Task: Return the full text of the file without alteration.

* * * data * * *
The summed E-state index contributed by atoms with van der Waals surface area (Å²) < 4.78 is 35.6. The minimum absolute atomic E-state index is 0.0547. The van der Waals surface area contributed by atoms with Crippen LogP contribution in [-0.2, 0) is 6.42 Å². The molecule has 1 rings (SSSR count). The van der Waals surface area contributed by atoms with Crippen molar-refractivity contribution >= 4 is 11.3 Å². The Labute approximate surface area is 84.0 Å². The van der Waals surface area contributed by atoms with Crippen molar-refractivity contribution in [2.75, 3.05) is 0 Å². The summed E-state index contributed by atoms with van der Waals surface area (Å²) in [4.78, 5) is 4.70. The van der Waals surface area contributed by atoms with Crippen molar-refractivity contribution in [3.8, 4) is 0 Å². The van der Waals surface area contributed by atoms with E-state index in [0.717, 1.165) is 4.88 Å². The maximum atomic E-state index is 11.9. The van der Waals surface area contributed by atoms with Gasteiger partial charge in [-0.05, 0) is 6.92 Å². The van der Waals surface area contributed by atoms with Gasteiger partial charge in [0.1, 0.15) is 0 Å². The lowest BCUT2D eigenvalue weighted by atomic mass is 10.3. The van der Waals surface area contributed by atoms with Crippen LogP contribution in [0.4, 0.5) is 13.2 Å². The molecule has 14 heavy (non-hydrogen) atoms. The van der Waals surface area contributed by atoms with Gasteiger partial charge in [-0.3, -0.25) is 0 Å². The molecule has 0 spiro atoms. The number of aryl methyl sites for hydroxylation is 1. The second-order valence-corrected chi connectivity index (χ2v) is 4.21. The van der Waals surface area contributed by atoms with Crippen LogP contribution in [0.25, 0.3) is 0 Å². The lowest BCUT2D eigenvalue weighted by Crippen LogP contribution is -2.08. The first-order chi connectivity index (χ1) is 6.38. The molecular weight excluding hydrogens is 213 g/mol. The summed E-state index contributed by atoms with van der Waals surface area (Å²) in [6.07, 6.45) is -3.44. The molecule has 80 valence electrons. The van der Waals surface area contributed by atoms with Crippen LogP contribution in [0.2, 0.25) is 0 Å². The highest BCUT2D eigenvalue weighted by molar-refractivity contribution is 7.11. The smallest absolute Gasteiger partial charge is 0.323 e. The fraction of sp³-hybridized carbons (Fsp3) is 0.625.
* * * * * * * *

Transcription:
The summed E-state index contributed by atoms with van der Waals surface area (Å²) < 4.78 is 35.6. The minimum absolute atomic E-state index is 0.0547. The van der Waals surface area contributed by atoms with Crippen LogP contribution in [-0.2, 0) is 6.42 Å². The molecule has 1 rings (SSSR count). The van der Waals surface area contributed by atoms with Crippen molar-refractivity contribution >= 4 is 11.3 Å². The Labute approximate surface area is 84.0 Å². The van der Waals surface area contributed by atoms with Crippen molar-refractivity contribution in [2.75, 3.05) is 0 Å². The summed E-state index contributed by atoms with van der Waals surface area (Å²) in [4.78, 5) is 4.70. The van der Waals surface area contributed by atoms with Crippen molar-refractivity contribution in [3.8, 4) is 0 Å². The van der Waals surface area contributed by atoms with E-state index in [0.717, 1.165) is 4.88 Å². The maximum atomic E-state index is 11.9. The van der Waals surface area contributed by atoms with Gasteiger partial charge in [-0.05, 0) is 6.92 Å². The van der Waals surface area contributed by atoms with Gasteiger partial charge in [0.1, 0.15) is 0 Å². The lowest BCUT2D eigenvalue weighted by atomic mass is 10.3. The van der Waals surface area contributed by atoms with Crippen LogP contribution in [0.4, 0.5) is 13.2 Å². The molecule has 14 heavy (non-hydrogen) atoms. The van der Waals surface area contributed by atoms with Gasteiger partial charge in [-0.3, -0.25) is 0 Å². The molecule has 0 spiro atoms. The number of aryl methyl sites for hydroxylation is 1. The second-order valence-corrected chi connectivity index (χ2v) is 4.21. The van der Waals surface area contributed by atoms with Crippen LogP contribution in [0.25, 0.3) is 0 Å². The lowest BCUT2D eigenvalue weighted by Crippen LogP contribution is -2.08. The first-order chi connectivity index (χ1) is 6.38. The molecular weight excluding hydrogens is 213 g/mol. The summed E-state index contributed by atoms with van der Waals surface area (Å²) in [6.07, 6.45) is -3.44. The molecule has 80 valence electrons. The van der Waals surface area contributed by atoms with Crippen LogP contribution in [0.2, 0.25) is 0 Å². The highest BCUT2D eigenvalue weighted by molar-refractivity contribution is 7.11. The smallest absolute Gasteiger partial charge is 0.323 e. The fraction of sp³-hybridized carbons (Fsp3) is 0.625.